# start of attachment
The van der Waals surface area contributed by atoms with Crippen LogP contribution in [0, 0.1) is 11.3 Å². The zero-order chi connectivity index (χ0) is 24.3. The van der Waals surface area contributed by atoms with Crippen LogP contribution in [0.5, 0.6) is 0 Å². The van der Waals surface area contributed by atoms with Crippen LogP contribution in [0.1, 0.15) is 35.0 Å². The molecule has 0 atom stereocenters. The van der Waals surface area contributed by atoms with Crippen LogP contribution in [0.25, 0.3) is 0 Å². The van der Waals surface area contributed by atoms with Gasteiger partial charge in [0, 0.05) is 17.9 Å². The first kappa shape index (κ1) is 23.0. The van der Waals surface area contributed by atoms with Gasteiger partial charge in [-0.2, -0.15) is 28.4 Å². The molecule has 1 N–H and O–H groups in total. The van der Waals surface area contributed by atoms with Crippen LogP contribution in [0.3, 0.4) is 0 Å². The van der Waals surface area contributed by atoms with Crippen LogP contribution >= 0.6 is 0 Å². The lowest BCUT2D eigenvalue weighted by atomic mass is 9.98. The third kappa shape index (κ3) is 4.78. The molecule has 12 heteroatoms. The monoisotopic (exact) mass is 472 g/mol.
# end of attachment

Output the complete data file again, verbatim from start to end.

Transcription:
The van der Waals surface area contributed by atoms with Crippen LogP contribution in [0, 0.1) is 11.3 Å². The zero-order chi connectivity index (χ0) is 24.3. The van der Waals surface area contributed by atoms with Crippen LogP contribution in [0.5, 0.6) is 0 Å². The van der Waals surface area contributed by atoms with Crippen LogP contribution in [0.1, 0.15) is 35.0 Å². The molecule has 0 atom stereocenters. The van der Waals surface area contributed by atoms with Crippen LogP contribution in [0.25, 0.3) is 0 Å². The van der Waals surface area contributed by atoms with Gasteiger partial charge in [0, 0.05) is 17.9 Å². The first kappa shape index (κ1) is 23.0. The van der Waals surface area contributed by atoms with Gasteiger partial charge in [-0.2, -0.15) is 28.4 Å². The molecule has 1 N–H and O–H groups in total. The van der Waals surface area contributed by atoms with Crippen LogP contribution in [0.3, 0.4) is 0 Å². The van der Waals surface area contributed by atoms with Crippen LogP contribution >= 0.6 is 0 Å². The lowest BCUT2D eigenvalue weighted by atomic mass is 9.98. The third kappa shape index (κ3) is 4.78. The molecule has 12 heteroatoms. The monoisotopic (exact) mass is 472 g/mol.